An award-winning teacher works at the East Flatbush Community Research School.
Alexandra Guzman, who teaches science at the 905 Winthrop Street school, has received a Siemens Science Teacher Award for making science an interesting and engaging subject her students want to learn about.
“She uses some real-life applications to make kids get excited about math and science. She does project-based activities. She does some wonderful innovative work in getting kids engaged that normally would not be engaged,” explained James Whaley, president of the Siemens Foundation, which presents the awards in partnership with the New York Hall of Science in Queens.
Guzman, a resident of Long Island, also takes her students on trips to cultural institutions, like the Brooklyn Botanic Garden, Bronx Zoo and the American Museum of Natural History.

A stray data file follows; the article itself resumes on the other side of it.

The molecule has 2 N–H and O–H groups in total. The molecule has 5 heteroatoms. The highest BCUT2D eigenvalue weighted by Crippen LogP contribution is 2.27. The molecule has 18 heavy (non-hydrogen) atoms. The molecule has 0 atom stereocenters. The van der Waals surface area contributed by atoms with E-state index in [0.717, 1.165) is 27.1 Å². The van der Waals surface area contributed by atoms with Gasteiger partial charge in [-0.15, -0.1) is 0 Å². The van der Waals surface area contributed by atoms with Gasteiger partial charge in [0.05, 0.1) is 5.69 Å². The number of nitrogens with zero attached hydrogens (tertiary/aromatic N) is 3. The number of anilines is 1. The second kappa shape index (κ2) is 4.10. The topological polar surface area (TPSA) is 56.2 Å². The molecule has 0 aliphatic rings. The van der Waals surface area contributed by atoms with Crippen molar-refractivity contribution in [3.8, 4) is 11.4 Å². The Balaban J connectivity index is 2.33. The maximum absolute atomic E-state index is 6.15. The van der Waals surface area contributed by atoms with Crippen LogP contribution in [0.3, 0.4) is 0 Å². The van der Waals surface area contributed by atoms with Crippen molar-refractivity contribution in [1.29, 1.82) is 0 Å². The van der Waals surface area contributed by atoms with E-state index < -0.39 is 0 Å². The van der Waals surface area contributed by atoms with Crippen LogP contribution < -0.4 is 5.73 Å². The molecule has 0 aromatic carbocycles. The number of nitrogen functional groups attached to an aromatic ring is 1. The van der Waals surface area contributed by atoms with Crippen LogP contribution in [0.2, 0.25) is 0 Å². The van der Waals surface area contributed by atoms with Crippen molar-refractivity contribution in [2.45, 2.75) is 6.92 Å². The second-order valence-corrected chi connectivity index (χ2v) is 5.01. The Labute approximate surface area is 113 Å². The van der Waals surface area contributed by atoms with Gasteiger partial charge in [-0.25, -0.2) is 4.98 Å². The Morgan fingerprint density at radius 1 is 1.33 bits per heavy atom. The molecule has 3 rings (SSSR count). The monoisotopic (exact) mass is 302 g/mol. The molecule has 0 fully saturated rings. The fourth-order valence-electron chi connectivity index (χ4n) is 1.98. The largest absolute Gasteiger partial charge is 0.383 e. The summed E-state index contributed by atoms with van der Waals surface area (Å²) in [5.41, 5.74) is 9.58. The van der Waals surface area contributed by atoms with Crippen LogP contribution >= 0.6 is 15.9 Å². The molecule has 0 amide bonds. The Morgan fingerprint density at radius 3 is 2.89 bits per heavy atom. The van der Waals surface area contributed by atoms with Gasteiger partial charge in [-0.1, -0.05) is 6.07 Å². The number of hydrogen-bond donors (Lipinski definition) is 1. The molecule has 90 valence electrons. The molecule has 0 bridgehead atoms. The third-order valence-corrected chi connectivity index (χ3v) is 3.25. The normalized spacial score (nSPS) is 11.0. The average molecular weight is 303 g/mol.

“They love it. Especially the Hall of Science where they get to touch everything,” Guzman said.
That hands-on approach is key in Guzman’s teaching.
“I don’t use textbooks,” she explained. “As long as they do and they touch and they feel and we can relate it to real life, that’s how I get them to understand science. It’s through the experiments. I don’t really lecture – what we’re tying to do is really hands-on. That’s pretty much how they learn science.”
Teachers like Guzman keep students on the path to success – especially when faced with challenging and sometimes “dry” subjects like math and science, Whaley said.
“A lot of kids just decide that math is not for them at an early age – sometimes it’s as early as fifth grade that students are saying, ‘I don’t feel inspired by this.’ It’s because the teacher in some cases doesn’t get inspired,” Whaley explained.
By presenting awards to top teachers like Guzman, “What we’re trying to do is inspire other teachers.”
©2008 Community News Group
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